Atlanta Scalder To Face Possible Hate Crime Charge


An Atlanta man who poured boiling water over a sleeping gay couple may be charged under federal hate crime legislation following the involvement of the FBI in the case.


Martin Blackwell, who poured a pot of boiling water over his girlfriend’s son and his partner as they slept, telling them to “get out of my house with all that gay”, currently stands charged with two counts of aggravated assault.

The attack occurred when Marquez Tolbert stayed over at boyfriend Anthony Gooden’s house after working late. Then men awoke after Blackwell, Gooden’s mother’s boyfriend, poured boiling water over them.

Tolbert had to receive multiple skin grafts, and spent 10 days in hospital recovering from the attack. Both men say that the attack was completely unprovoked, and that they had “no idea of the hatred he held in [Blackwell’s] heart.”

“The pain doesn’t let you sleep,” Tolbert said. “It’s just, like, it’s excruciating, 24 hours a day, and it doesn’t go anywhere.It doesn’t dial down, anything. It’s just there.”

According to the police report, Blackwell said he was disgusted by the gay relationship, telling police, “They’ll be all right. It was just a little hot water on them.” He was charged with two counts of aggravated battery, and is currently in the Fulton County Jail.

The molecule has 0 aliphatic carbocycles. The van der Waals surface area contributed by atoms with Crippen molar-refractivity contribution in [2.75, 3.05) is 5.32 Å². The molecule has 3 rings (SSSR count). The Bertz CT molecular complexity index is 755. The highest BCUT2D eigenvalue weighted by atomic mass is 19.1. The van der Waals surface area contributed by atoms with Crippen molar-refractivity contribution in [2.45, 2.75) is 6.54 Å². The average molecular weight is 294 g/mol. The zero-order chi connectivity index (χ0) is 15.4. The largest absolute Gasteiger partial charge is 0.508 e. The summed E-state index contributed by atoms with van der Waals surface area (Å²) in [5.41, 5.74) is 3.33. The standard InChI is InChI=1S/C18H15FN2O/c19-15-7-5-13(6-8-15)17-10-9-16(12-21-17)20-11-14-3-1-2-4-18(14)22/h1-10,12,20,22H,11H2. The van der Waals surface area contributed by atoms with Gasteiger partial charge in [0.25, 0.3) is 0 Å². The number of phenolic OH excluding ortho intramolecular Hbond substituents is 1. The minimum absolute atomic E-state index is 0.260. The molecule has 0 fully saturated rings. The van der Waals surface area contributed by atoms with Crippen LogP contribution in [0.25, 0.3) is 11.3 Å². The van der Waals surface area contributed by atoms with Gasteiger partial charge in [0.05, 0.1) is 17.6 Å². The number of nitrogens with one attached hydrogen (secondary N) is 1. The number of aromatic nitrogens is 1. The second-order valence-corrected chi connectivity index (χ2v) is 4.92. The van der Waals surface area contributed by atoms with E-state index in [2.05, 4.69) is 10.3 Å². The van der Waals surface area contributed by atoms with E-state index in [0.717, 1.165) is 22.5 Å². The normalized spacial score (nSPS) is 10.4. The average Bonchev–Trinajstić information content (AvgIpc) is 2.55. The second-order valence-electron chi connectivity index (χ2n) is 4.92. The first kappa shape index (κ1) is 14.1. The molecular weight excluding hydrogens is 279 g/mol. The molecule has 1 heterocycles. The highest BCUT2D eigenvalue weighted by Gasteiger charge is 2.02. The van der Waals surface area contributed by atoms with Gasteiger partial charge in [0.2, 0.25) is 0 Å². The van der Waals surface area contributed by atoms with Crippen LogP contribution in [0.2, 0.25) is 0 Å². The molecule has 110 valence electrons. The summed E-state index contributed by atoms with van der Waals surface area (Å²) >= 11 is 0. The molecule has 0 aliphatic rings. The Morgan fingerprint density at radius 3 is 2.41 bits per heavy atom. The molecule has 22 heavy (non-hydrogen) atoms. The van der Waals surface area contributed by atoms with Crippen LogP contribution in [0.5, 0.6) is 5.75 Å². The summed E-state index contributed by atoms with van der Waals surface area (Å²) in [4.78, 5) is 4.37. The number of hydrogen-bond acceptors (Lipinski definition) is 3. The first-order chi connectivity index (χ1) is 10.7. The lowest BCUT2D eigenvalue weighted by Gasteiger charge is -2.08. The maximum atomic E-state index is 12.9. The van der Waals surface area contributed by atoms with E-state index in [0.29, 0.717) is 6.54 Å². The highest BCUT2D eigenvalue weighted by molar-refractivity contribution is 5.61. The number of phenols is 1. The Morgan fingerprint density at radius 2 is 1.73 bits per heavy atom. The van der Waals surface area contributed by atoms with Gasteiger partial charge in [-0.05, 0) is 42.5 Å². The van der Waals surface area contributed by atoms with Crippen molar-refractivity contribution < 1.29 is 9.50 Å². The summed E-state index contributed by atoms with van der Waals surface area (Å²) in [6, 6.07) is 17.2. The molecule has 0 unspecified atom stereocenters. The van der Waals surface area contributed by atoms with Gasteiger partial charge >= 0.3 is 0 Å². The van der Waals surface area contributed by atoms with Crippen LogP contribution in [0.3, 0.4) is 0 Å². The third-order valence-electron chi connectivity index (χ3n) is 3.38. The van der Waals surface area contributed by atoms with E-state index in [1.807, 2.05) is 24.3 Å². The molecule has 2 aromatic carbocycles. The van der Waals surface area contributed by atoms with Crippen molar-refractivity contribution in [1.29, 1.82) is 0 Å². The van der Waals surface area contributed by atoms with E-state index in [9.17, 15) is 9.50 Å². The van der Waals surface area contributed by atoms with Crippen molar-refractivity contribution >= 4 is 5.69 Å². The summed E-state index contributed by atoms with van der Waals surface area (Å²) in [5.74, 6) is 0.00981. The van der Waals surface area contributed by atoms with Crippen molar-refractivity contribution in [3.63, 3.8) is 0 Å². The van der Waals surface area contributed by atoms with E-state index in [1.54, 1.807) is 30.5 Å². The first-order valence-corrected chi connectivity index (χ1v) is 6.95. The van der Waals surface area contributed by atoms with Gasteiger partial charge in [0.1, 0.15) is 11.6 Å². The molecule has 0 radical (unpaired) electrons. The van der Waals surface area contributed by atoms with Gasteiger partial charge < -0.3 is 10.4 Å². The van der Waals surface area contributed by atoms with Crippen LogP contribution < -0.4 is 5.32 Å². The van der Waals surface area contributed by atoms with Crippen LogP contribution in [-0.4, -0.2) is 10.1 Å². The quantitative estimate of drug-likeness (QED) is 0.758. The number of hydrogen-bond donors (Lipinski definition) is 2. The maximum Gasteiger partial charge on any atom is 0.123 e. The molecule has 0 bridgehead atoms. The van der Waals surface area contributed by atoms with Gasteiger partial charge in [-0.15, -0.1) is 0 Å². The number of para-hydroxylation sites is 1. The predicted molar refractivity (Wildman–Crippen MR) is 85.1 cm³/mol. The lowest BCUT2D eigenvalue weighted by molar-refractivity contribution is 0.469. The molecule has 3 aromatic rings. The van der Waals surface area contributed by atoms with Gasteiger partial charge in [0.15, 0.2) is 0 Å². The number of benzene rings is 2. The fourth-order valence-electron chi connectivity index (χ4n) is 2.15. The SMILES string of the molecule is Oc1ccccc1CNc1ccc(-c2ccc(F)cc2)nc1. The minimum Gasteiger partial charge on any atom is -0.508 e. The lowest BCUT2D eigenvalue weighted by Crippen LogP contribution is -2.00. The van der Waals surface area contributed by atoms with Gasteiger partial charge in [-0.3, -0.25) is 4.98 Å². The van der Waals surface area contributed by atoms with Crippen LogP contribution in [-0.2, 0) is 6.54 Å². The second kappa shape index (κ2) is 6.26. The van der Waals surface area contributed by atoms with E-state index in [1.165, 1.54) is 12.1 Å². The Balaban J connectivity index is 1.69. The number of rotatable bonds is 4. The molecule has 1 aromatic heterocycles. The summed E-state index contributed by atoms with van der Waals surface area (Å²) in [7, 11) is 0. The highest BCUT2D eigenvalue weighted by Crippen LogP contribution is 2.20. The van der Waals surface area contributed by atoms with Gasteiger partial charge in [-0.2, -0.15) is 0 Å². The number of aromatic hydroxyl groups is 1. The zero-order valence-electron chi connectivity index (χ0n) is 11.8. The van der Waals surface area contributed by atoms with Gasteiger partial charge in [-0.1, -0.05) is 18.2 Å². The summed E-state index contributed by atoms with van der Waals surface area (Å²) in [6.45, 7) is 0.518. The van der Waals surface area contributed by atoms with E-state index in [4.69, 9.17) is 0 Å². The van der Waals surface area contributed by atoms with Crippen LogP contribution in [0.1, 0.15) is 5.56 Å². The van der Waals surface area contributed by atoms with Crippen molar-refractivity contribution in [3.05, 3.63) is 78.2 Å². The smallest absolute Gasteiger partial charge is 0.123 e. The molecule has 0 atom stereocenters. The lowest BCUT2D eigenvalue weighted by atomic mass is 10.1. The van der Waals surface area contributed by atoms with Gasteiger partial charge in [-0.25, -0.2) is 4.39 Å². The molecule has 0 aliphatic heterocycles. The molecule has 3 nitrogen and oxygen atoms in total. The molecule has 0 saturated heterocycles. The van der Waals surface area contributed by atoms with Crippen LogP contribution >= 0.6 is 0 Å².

21 year-old Anthony Gooden after the attack by Martin Blackwell

However, as Georgia does not recognise any anti-gay hate crime legislation it was thought additional charges could not be applied, despite an obvious homophobic element to the attack. With the involvement of the FBI in the case, Blackwell could be prosecuted under federal hate crimes law, reports The Advocate.

In 2009, President Barack Obama signed the Matthew Shepard and James Byrd, Jr. Hate Crimes Prevention Act, giving the federal government an unprecedented ability to crack down on crimes motivated by anti-gay prejudice and expanding existing United States federal hate crime law to apply to crimes motivated by a victim’s actual or perceived gender, sexual orientation, gender identity, or disability, and dropping the prerequisite that the victim be engaging in a federally protected activity.

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